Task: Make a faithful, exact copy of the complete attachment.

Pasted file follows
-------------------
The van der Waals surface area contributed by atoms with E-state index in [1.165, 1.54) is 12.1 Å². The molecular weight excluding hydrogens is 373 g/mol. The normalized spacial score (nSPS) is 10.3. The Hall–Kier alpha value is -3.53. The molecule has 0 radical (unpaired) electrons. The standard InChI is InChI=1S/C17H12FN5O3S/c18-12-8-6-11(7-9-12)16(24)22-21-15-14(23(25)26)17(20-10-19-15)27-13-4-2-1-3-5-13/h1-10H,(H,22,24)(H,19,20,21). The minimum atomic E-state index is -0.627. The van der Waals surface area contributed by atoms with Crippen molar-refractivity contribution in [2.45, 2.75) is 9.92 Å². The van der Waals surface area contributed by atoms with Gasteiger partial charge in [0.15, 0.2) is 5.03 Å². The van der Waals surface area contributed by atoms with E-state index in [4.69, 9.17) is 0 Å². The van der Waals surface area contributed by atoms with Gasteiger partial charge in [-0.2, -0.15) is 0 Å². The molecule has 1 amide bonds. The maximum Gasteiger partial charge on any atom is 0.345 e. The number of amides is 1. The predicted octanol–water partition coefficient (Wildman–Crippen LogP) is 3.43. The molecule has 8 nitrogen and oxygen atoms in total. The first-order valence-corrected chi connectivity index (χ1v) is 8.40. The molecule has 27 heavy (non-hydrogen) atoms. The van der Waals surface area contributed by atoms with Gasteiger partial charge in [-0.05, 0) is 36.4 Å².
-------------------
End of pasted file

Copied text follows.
The van der Waals surface area contributed by atoms with E-state index in [1.165, 1.54) is 12.1 Å². The molecular weight excluding hydrogens is 373 g/mol. The normalized spacial score (nSPS) is 10.3. The Hall–Kier alpha value is -3.53. The molecule has 0 radical (unpaired) electrons. The standard InChI is InChI=1S/C17H12FN5O3S/c18-12-8-6-11(7-9-12)16(24)22-21-15-14(23(25)26)17(20-10-19-15)27-13-4-2-1-3-5-13/h1-10H,(H,22,24)(H,19,20,21). The minimum atomic E-state index is -0.627. The van der Waals surface area contributed by atoms with Crippen molar-refractivity contribution in [2.45, 2.75) is 9.92 Å². The van der Waals surface area contributed by atoms with Gasteiger partial charge in [0.15, 0.2) is 5.03 Å². The van der Waals surface area contributed by atoms with E-state index in [4.69, 9.17) is 0 Å². The van der Waals surface area contributed by atoms with Gasteiger partial charge in [-0.2, -0.15) is 0 Å². The molecule has 1 amide bonds. The maximum Gasteiger partial charge on any atom is 0.345 e. The number of amides is 1. The predicted octanol–water partition coefficient (Wildman–Crippen LogP) is 3.43. The molecule has 8 nitrogen and oxygen atoms in total. The first-order valence-corrected chi connectivity index (χ1v) is 8.40. The molecule has 27 heavy (non-hydrogen) atoms. The van der Waals surface area contributed by atoms with Gasteiger partial charge in [-0.05, 0) is 36.4 Å².